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 Navigating The New Rule: Person-Centered Care

 

 


This month’s column builds on the December Quality Forum about the new Centers for Medicare & Medicaid Services (CMS) Rules for Participation in Medicare and Medicaid, which is currently in the first of three phases of implementation.

Having spent much of my career translating regulations into Quality Assurance and Performance Improvement processes, my goal in this “Navigating the New Rule” series will be to highlight actions that you can begin today to improve quality and prepare for the evolving regulatory process.

Person-centered care was highlighted by CMS in its 2016 Quality Strategy for all beneficiaries they serve in all settings as “Goal 2: Strengthen persons and their families as partners in their care.” The result of that goal would be that, “Persons and families are engaged as informed, empowered partners in care.”

Applying this philosophy or approach to care in nursing centers requires a proactive approach to eliciting resident and/or family concerns at every stage of care. The new rule is clear that person-centered care is applicable to new admissions who expect to be discharged after a short post-acute care stay and long-term residents, including those with dementia who may not be able to clearly articulate their wishes.

All of this begins with the comprehensive person-centered care plan, which is included in the phase one regulation (483.21). The regulation now includes an explicit expectation that the resident and/or the resident’s personal representative will be interviewed during the development of the care plan.

The regulation then goes on to require that the resident’s choices as well as cultural preferences are represented in the care plan.

While honoring resident preferences in daily routines, food, and activity has always been present in the regulations, with explicit questions related to these in the Quality Indicator Survey process, the new regulations take it a step further. It is not enough to document preferences and accommodate them through standardized care to the extent possible. Rather, the care plan is now expected to include strategies to support the resident in receiving care that they require.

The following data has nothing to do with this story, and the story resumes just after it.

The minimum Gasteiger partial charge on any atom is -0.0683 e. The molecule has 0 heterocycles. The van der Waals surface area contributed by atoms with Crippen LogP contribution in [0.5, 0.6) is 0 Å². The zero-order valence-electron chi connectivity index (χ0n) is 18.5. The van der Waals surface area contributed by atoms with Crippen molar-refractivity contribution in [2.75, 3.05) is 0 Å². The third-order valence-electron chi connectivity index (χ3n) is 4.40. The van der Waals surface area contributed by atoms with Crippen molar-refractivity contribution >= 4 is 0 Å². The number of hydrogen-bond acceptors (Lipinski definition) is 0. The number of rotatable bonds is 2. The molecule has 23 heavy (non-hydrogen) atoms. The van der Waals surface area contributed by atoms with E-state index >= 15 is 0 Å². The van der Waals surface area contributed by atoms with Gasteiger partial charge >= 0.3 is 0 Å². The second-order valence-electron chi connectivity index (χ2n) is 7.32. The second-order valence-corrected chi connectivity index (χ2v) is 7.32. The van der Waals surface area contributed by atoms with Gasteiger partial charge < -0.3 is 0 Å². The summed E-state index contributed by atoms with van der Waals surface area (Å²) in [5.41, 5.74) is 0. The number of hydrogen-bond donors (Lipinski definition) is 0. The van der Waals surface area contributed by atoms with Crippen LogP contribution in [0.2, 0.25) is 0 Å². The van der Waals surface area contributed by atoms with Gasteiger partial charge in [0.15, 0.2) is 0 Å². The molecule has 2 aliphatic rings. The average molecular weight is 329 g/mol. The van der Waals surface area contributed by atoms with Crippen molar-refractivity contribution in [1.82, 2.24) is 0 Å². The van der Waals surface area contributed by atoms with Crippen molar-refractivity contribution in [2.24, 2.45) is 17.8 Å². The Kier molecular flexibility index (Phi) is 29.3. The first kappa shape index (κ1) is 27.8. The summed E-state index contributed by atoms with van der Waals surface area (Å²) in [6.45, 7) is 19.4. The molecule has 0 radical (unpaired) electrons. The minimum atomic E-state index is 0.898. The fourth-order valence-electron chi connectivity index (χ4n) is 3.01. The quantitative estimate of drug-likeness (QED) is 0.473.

This includes an emphasis on understanding and addressing cultural diversity and accommodating differences in preferences. This may take time, resources, and finding a balance between each person’s expectations with what is possible in your center.

For new admissions, the comprehensive person-centered care plan now has substantial requirements related to discharge planning. Identifying the resident’s discharge goals, needs, and resources is now explicit.

A fundamental principle in person-centered care is communication with the resident and/or personal representative about what is contained in the care plan. Without timely information about plans of care while in your center and for the period after discharge, the resident and representative are not empowered to raise alternatives that they prefer.

This is the most significant cultural shift for any health care organization: Care planning becomes a negotiation.

Finally, there is considerable reference in the new regulation to assessing and updating the care plan as needed. Both short- and long-stay residents and their families have the right to change their preferences as their health and outlook change. Being attuned to such changes requires ongoing updates to the plan of care.

Andy Kramer, MD, is a long term care researcher and professor of medicine who was instrumental in the design and development of the Quality Indicator Survey.
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